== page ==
November 22, 2023 Reading Time: 3 minutes

For the past few years, we have reported on the change in prices associated with various holiday seasons. The Thanksgiving Cost Index was the first, a product of our desire to track not just general price trends, but those of goods and services linked to specific events.

The constituents of the Thanksgiving Cost Index include the six CPI subcategories: turkey (and other poultry), sauces and gravies, bread (rolls and biscuits), canned fruit, vegetables, and pies and cakes. We also track the price of food away from home for comparison’s sake. Without further ado, the price changes are shown below, first as a ten year chart, and then over the past three years. 

Thanksgiving Cost Index constituents (red vertical line indicates start of COVID monetary policy response), 10 years

(Source: Bloomberg Finance, LP)

2020 to 20212021 to 20222022 to 2023
US CPI Other Poultry Including Turkey1.68%16.89%7.25%
US CPI Bread2.29%14.78%6.27%
US CPI Biscuits, Rolls, and Muffins4.76%13.57%5.68%
US CPI Potatoes1.66%15.19%3.34%
US CPI Frozen Vegetables-0.30%16.74%10.69%
US CPI Fresh Vegetables1.69%8.28%-2.22%
US CPI Canned Fruits2.87%18.68%3.09%
US CPI Sauces and Gravies1.76%14.57%7.48%
US CPI Food Away from Home12.04%8.59%5.37%

The Inflation Reduction Act notwithstanding, the Thanksgiving Cost Index rose 5.3 percent between October 2022 and October 2023, from an index level of 1378.96 to 1451.78. That’s substantially less than the 17.8 percent increase from October 2021 to 2022, but a steeper increase than both the 2020 to 2021 (3.37 percent) and 2019 to 2020 (2.94 percent) rises. The cost of eating at a restaurant rose almost identically over the same time period (5.37 percent).

The twenty-year trend in the combined index is shown below — again with the start of the Fed’s COVID response indicated by a horizontal red bar. Since October 2019, our Thanksgiving Cost Index has risen 32 percent (1099.537 to 1451.781).

AIER Thanksgiving Cost Index, 2013 – present

(Source: Bloomberg Finance, LP)

The American Farm Bureau Federation calculates that Thanksgiving dinners will be about 4.5 percent cheaper than last year’s historically high prices, reaching the same conclusions that we do using a somewhat different basket of goods.

We also examine a second set of prices, best described as “secondary” or “auxiliary” Thanksgiving expenses. They include costs that tend to be incurred around Thanksgiving but do not include food: transportation, grooming, and the like. Between 2022 and 2023, three of these prices took part in the overall deflationary trend: for gasoline, airline tickets, and intercity transportation (buses and trains), prices declined. Yet a handful of seasonally-engaged services — haircuts, dry cleaning/laundry, and pet care — rose at nearly twice the October year-over-year headline CPI rate (3.2 percent) from October 2022 to October 2023.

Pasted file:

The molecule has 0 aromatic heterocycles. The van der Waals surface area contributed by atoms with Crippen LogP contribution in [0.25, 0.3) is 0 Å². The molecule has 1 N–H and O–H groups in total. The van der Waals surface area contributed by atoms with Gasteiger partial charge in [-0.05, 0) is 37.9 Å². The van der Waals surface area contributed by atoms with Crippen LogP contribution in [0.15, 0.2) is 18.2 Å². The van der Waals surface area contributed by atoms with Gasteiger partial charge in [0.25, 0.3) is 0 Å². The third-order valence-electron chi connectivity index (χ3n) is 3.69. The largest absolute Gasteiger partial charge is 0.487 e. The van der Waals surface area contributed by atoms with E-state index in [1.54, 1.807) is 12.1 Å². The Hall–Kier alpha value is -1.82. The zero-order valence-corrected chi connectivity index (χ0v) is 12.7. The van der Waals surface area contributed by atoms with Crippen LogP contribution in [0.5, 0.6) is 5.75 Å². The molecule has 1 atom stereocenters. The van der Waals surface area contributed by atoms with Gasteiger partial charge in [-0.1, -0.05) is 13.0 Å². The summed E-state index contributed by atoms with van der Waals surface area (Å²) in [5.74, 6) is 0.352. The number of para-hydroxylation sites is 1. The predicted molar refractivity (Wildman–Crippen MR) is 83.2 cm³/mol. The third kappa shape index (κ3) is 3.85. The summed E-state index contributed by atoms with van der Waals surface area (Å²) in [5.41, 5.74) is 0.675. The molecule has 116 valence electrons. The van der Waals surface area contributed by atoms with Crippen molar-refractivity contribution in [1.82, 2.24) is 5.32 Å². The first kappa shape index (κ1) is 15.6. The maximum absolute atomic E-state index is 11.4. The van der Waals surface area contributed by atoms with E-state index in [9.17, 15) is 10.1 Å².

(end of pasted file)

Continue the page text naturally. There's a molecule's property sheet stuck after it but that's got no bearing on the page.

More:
2020 to 20212021 to 20222022 to 2023
AAA Gasoline (average, US)51.64%20.00%-7.88%
US CPI Gasoline, Regular Unleaded51.28%17.07%-5.58%
US CPI Airline Fare-4.63%42.89%-13.20%
US CPI Other Intercity Transportation4.60%4.07%0.37%
US CPI Haircuts and Personal Care Services4.31%5.59%5.04%
US CPI Pet Services Including Veterinary3.93%10.67%7.29%
US CPI Laundry and Dry Cleaning6.92%7.19%6.15%

In 2023, Americans are facing another expensive holiday season stemming largely from the monetary interventions enacted during the initial stages of the COVID pandemic. Disinflation is underway, but as the AIER Thanksgiving Cost Index makes clear those effects are taking effect both slowly and not pervasively. The uptrend in both the general price level, and in this cultural touchstone as well, are the enduring legacy of the 2020 policy choices of the Federal Reserve.

Peter C. Earle

Peter C. Earle

Peter C. Earle, Ph.D, is a Senior Research Fellow who joined AIER in 2018. He holds a Ph.D in Economics from l’Universite d’Angers, an MA in Applied Economics from American University, an MBA (Finance), and a BS in Engineering from the United States Military Academy at West Point.

Prior to joining AIER, Dr. Earle spent over 20 years as a trader and analyst at a number of securities firms and hedge funds in the New York metropolitan area as well as engaging in extensive consulting within the cryptocurrency and gaming sectors. His research focuses on financial markets, monetary policy, macroeconomic forecasting, and problems in economic measurement. He has been quoted by the Wall Street Journal, the Financial Times, Barron’s, Bloomberg, Reuters, CNBC, Grant’s Interest Rate Observer, NPR, and in numerous other media outlets and publications.

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